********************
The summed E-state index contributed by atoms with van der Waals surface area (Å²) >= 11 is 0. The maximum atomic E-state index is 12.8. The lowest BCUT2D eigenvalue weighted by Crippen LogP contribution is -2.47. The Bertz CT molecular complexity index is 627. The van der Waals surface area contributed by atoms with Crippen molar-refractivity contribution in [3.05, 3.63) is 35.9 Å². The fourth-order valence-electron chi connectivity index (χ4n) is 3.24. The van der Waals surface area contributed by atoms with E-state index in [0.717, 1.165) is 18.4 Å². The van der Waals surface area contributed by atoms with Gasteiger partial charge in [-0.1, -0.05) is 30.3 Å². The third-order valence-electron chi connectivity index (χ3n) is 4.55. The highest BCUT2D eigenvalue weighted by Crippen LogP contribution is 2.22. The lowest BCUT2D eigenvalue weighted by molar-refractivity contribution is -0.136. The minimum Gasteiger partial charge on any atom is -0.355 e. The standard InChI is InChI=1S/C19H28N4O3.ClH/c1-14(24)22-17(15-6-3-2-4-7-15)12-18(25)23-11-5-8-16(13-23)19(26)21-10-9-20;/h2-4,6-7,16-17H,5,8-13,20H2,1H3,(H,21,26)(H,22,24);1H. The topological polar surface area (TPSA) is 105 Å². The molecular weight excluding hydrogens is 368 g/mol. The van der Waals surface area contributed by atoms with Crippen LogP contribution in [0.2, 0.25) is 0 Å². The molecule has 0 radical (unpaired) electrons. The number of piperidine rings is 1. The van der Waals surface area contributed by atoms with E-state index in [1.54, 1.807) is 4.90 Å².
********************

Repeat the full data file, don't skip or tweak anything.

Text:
The summed E-state index contributed by atoms with van der Waals surface area (Å²) >= 11 is 0. The maximum atomic E-state index is 12.8. The lowest BCUT2D eigenvalue weighted by Crippen LogP contribution is -2.47. The Bertz CT molecular complexity index is 627. The van der Waals surface area contributed by atoms with Crippen molar-refractivity contribution in [3.05, 3.63) is 35.9 Å². The fourth-order valence-electron chi connectivity index (χ4n) is 3.24. The van der Waals surface area contributed by atoms with E-state index in [0.717, 1.165) is 18.4 Å². The van der Waals surface area contributed by atoms with Gasteiger partial charge in [-0.1, -0.05) is 30.3 Å². The third-order valence-electron chi connectivity index (χ3n) is 4.55. The highest BCUT2D eigenvalue weighted by Crippen LogP contribution is 2.22. The lowest BCUT2D eigenvalue weighted by molar-refractivity contribution is -0.136. The minimum Gasteiger partial charge on any atom is -0.355 e. The standard InChI is InChI=1S/C19H28N4O3.ClH/c1-14(24)22-17(15-6-3-2-4-7-15)12-18(25)23-11-5-8-16(13-23)19(26)21-10-9-20;/h2-4,6-7,16-17H,5,8-13,20H2,1H3,(H,21,26)(H,22,24);1H. The topological polar surface area (TPSA) is 105 Å². The molecular weight excluding hydrogens is 368 g/mol. The van der Waals surface area contributed by atoms with Crippen LogP contribution in [0.2, 0.25) is 0 Å². The molecule has 0 radical (unpaired) electrons. The number of piperidine rings is 1. The van der Waals surface area contributed by atoms with E-state index in [1.54, 1.807) is 4.90 Å².